Movie Economics

Theatres contribute over 70 per cent of a film's revenue and there is no way that the producers will not come back to theatres once the situation normalises, says a veteran filmmaker. "The belief that releasing films on digital platforms will be a long-term trend is a fallacy."

A film typically gets released on digital platforms eight weeks post the theatrical release and gets released on satellite television 60 days post the digital release. The producers have a revenue sharing model with the theatre owners, whereby the producer during the first couple of weeks of release gets around 52 per cent of the box office revenue, which in the following weeks settles at around 37 per cent in favour of the producer. While a small (Rs 5-15 crore budget) or mid-budget film (Rs 35-50 crore) may well make its money by avoiding a theatrical release, tentpole films having a big star cast like Salman Khan or Shahrukh Khan, which are aspiring for over Rs 300 crore revenue will never release their film on OTT, as theatre itself will give them Rs 200 crore revenue, which OTT will never be able to match. "It is the smaller or mid-sized films which don't do well in theatres. Only 5-7 per cent of small budget films made at a cost of Rs 10-15 crore earn a Rs 50 crore revenue at theatres. If a producer can do a good OTT deal, he may be able to earn more than his budget and even get 10-15 per cent ROI, without a theatrical release," explains a senior media professional.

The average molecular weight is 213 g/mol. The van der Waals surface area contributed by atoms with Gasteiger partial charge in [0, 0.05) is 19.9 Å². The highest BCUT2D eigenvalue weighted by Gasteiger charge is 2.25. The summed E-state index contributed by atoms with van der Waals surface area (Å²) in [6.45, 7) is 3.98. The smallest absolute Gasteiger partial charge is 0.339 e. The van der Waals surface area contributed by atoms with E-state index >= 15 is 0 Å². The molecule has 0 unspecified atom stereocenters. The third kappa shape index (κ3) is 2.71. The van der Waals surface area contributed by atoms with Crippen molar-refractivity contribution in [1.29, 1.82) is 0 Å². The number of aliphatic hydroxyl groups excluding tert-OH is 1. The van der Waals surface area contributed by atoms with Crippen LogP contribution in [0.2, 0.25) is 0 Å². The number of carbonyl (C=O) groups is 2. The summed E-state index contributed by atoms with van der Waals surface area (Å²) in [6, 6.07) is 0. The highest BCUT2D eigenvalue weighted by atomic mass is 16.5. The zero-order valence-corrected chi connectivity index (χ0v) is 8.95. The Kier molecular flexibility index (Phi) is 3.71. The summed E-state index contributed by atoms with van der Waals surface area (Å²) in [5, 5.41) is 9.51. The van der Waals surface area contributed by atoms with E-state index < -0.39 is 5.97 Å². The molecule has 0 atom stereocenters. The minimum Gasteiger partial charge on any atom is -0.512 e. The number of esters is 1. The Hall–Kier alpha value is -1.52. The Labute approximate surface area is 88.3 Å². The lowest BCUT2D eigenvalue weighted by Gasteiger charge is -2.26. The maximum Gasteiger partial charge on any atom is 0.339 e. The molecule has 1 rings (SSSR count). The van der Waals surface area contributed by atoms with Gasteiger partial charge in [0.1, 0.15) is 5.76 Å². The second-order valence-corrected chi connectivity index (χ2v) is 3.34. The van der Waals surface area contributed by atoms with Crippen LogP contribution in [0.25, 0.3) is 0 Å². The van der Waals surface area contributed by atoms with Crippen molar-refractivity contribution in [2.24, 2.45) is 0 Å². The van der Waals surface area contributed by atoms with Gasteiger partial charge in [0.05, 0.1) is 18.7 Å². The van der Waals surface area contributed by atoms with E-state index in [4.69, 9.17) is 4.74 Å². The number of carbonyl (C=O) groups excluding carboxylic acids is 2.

So, why are multiplex owners worried when the big budget tentpole films can't afford to bypass them? The smaller films in any case don't garner the desired revenue. The concern for the multiplex owners, according to this media professional, is more to do with not having enough content to play as and when they are ready to open after the lockdown. "Tentpole releases are at the most 10 a year, and theatres run on full capacity for maximum 15 days. It is the small and mid-budget films which actually generate footfalls for the multiplexes throughout the year and also keeps their F&B revenue going," he further explains. F&B contributes upwards of 30 per cent of the revenue of most multiplexes.